Presentation on theme: "Formatting Dialogue Rules: Dos & Don’ts. This is a sample of Dialogue formatting “What do we do now?” Shadows from the single candle flickered on Heather’s."— Presentation transcript:
This is a sample of Dialogue formatting “What do we do now?” Shadows from the single candle flickered on Heather’s face. It masked the basement smell with green apple. She rolled her eyes at me. “Nothing, Kristy. Just wait.” I sighed. I was sick of waiting. My arms, and my butt, were starting to hurt. I drummed my fingers impatiently on the plastic pointer thingy. “Stop it,” Heather hissed. “You’ll make them mad.” “Make who mad?” “The spirits, stupid.” Right. The spirits. Like I really believed the spirits were going to talk to us on a piece of Parker Brothers cardboard.
What Dialogue Looks Like Use a comma between the dialogue and the tag line (the words used to identify the speaker: "he said/she said") – "I would like to go to the beach this weekend," she told Periods and commas go inside the quotation marks; other punctuation -- semicolons, question marks, dashes, and exclamation points -- goes outside unless it directly pertains to the material within the quotes. – "I don't want any stupid cake," says the guy who goes to Europe and the Middle East. "Where's the champagne?" he says, and laughs. – In the next example, the question mark goes outside the quotation marks because it is not part of the material being quoted: – Did he say, ‘We should all go to the movies’?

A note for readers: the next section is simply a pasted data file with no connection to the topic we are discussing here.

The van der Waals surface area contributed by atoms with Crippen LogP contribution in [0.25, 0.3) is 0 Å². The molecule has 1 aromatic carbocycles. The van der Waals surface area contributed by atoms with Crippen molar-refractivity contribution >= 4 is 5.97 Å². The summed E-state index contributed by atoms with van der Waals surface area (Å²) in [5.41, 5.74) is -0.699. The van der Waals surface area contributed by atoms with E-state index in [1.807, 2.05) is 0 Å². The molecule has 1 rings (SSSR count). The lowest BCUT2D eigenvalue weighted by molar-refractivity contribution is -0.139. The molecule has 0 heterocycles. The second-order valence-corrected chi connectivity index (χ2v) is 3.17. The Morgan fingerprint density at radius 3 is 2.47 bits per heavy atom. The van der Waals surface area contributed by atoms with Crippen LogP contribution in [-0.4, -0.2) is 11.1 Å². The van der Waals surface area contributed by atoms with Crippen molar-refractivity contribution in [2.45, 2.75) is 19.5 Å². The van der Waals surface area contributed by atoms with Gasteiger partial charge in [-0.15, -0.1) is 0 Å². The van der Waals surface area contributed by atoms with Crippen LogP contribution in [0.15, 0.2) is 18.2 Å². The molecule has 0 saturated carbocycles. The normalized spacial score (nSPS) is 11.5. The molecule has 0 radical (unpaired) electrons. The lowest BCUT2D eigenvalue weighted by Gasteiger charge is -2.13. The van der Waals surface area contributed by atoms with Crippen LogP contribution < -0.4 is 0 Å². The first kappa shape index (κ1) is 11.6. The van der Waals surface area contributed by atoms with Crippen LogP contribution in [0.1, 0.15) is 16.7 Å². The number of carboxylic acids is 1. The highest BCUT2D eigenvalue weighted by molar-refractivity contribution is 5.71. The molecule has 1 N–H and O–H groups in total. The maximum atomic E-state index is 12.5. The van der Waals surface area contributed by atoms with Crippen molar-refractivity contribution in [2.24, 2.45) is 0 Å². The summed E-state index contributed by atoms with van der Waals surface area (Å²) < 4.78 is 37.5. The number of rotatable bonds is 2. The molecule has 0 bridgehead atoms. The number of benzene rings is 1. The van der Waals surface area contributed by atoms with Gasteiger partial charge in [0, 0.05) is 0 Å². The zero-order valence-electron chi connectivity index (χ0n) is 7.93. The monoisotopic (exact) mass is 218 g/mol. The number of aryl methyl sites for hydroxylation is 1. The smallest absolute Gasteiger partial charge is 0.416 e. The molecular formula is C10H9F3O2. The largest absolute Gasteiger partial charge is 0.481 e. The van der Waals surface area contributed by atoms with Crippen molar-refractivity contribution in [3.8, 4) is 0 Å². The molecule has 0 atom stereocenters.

What Dialogue Looks Like When a tag line interrupts a sentence, it should be set off by commas. Note that the first letter of the second half of the sentence is in lower case. – "That is," Wesley said, "that neither you nor me is her boy..." To signal a quotation within a quotation, use single quotes. – "Have you read 'Hills Like White Elephants' yet?" he asked her. For interior dialogue (when they are talking in their heads), italics are appropriate, just be consistent. – How can I be so stupid, wondered Shelly.
What Dialogue Looks Like If a quotation spills out over more than one paragraph, don't use end quotes at the close of the first paragraph. Use them only when a character is done speaking. “Ok, but let’s say for argument sake you are completely wrong. What if all he wants is for you to do his homework while he just sits back and listens to music? I mean, then he is just using you Jill. Don’t be an idiot.” Maureen said as she flipped through her magazine.
Dialogue Dos It should follow some simple grammatical rules. Dialogue should be enclosed within quotation marks. Each new line of dialogue is indented, and a new paragraph should be started every time a new person is speaking. It should be concise. Long, wordy passages of dialogue might seem like a good way to get information across, but they can be tedious for the reader. It should communicate character information. Good dialogue lets the reader know something about the person speaking it. It should be broken up with action. People don’t typically stop everything when they talk. They fidget. They keep washing the dishes. They pace. Don’t forget that your characters aren’t static. ← “I am the ‘tab key.’ I need you to use me when you begin paragraphs and dialogue. Please don’t forget me.”
Dialogue Don’ts Don’t get too crazy with dialogue tags. Usually, a few well-placed “he said” or “she replied” will do the trick. If your dialogue is well- written, it should be clear who is speaking, even without the tags. Don’t go overboard with backstory. You should never use dialogue to tell the readers things your characters already know. Don’t use too much dialogue. Your readers don’t need to know everything your characters say, word-for-word. Dialogue should be chosen carefully. Don’t try to be too realistic. Our actual speech wouldn’t make great dialogue. We say “um” and “uh” a lot. We trail off in the middle of sentences. We change subjects without warning. Good dialogue should approximate real speech, not mimic it.